What a difference a few decades make. Indeed, it brings back memories of my work with President Reagan and Nevada’s late, legendary Senator Paul Laxalt in the early 1980s, when I served on President Reagan’s Council of Economic Advisers. It was then that President Reagan tasked me with the job of developing a program for the privatization of federal lands. Reagan was in an anti-socialist sell mode, not a socialist buy mode.

The program I developed proposed privatizing commercial grazing lands and timberlands. The president endorsed my program, which was subsequently outlined …read more

Source: OP-EDS

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Trump's Asylum Ban Will Only Worsen Problems at the Border

July 16, 2019 in Economics

By David Bier

David Bier

President Trump’s latest effort to undo U.S. asylum law bans
asylum to immigrants who cross through any other country before
entering the United States. As of Tuesday, only immigrants who have
officially lost their asylum bids in another country or have been
victims of “severe” human trafficking can apply for
asylum in the United States if they have traveled through any other
country.

The rule will likely prevent the vast majority of asylum claims.
Regardless of its legality, the rule is bad policy. If it is
implemented as the president envisions, it will create worse
problems than the ones that already exist.

The main problem that the rule is supposed to address is the
large number of people entering the country illegally along the
southwest border with Mexico, but this rule change will not
significantly reduce the number of crossers. It will encourage them
to hide, making them less likely to be caught.

The problem the president
and Congress need to address is the lack of other legal ways to
migrate from Central America. They should not take away immigrants’
only viable option to do so.

Previously, the vast majority of asylum applicants, families and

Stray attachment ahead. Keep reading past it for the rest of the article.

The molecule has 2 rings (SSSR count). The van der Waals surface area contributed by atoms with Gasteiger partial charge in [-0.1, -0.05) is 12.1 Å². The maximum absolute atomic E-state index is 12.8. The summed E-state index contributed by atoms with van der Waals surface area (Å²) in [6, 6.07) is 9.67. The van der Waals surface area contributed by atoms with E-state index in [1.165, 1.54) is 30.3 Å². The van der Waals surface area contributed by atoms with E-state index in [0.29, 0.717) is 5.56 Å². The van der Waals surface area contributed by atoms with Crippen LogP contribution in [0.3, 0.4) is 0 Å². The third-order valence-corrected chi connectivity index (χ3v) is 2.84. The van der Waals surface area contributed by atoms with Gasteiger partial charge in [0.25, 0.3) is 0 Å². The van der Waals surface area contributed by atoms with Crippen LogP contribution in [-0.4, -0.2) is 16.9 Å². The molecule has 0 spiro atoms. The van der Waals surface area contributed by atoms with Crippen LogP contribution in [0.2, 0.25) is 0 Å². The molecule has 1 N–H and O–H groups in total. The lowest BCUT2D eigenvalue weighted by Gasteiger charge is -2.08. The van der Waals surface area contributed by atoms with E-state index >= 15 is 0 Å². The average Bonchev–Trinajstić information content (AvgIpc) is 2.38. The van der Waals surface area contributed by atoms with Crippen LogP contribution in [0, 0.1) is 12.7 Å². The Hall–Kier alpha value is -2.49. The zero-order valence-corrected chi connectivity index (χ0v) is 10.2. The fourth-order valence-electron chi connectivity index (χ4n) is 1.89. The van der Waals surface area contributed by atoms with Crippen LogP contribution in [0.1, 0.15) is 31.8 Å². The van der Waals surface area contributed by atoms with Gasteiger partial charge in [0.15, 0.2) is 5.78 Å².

unaccompanied children sought out Border Patrol agents and turned
themselves in so that they could receive an asylum hearing. So far
this year, fully 70% of Border Patrol “apprehensions”
were of people who were not trying to evade
U.S. government detection, according to Acting Homeland Security
Secretary Kevin McAleenan.

That’s astounding. In the early 2000s, nearly all border crossers tried to sneak into
the country. Today that has become a relatively minor problem. The
share of apprehensions occurring within a mile of the border
has exploded since 2012 because immigrants make
no effort to avoid contact with the government.

Immigrants have largely stopped sneaking in because they have a
rational expectation that they will receive asylum after a lengthy
court process. About 1 in 5will be granted asylum. Even if
their claims fail, they can live and work legally in this country
for years while the process plays out without having to make the
more dangerous treks required to avoid border guards.

From a security perspective, this system is far from ideal. But
overall, it is better than the alternative. Processing asylum
seekers certainly takes time and resources. Rather than having to
chase down and forcibly apprehend them, however, agents can
peacefully process immigrants as if they were waiting at customs at Los Angeles
International Airport. This is safer for the agents and the
immigrants.

Immigrants who request asylum receive medical screenings,
background checks …read more

Source: OP-EDS